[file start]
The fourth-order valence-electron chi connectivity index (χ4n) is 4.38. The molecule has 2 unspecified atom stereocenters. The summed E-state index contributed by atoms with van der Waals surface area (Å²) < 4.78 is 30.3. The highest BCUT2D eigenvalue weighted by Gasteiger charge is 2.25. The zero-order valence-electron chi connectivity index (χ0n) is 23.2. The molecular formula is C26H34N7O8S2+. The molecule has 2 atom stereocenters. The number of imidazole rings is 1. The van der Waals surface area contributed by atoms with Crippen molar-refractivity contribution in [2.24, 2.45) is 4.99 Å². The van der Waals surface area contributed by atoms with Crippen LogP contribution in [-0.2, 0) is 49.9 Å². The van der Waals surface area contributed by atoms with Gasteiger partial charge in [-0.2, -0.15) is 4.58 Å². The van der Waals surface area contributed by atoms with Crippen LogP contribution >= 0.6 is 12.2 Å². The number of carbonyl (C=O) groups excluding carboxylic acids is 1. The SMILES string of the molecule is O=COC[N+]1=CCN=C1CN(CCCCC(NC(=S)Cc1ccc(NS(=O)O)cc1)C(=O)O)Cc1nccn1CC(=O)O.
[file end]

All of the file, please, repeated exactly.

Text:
The fourth-order valence-electron chi connectivity index (χ4n) is 4.38. The molecule has 2 unspecified atom stereocenters. The summed E-state index contributed by atoms with van der Waals surface area (Å²) < 4.78 is 30.3. The highest BCUT2D eigenvalue weighted by Gasteiger charge is 2.25. The zero-order valence-electron chi connectivity index (χ0n) is 23.2. The molecular formula is C26H34N7O8S2+. The molecule has 2 atom stereocenters. The number of imidazole rings is 1. The van der Waals surface area contributed by atoms with Crippen molar-refractivity contribution in [2.24, 2.45) is 4.99 Å². The van der Waals surface area contributed by atoms with Crippen LogP contribution in [-0.2, 0) is 49.9 Å². The van der Waals surface area contributed by atoms with Gasteiger partial charge in [-0.2, -0.15) is 4.58 Å². The van der Waals surface area contributed by atoms with Crippen LogP contribution >= 0.6 is 12.2 Å². The number of carbonyl (C=O) groups excluding carboxylic acids is 1. The SMILES string of the molecule is O=COC[N+]1=CCN=C1CN(CCCCC(NC(=S)Cc1ccc(NS(=O)O)cc1)C(=O)O)Cc1nccn1CC(=O)O.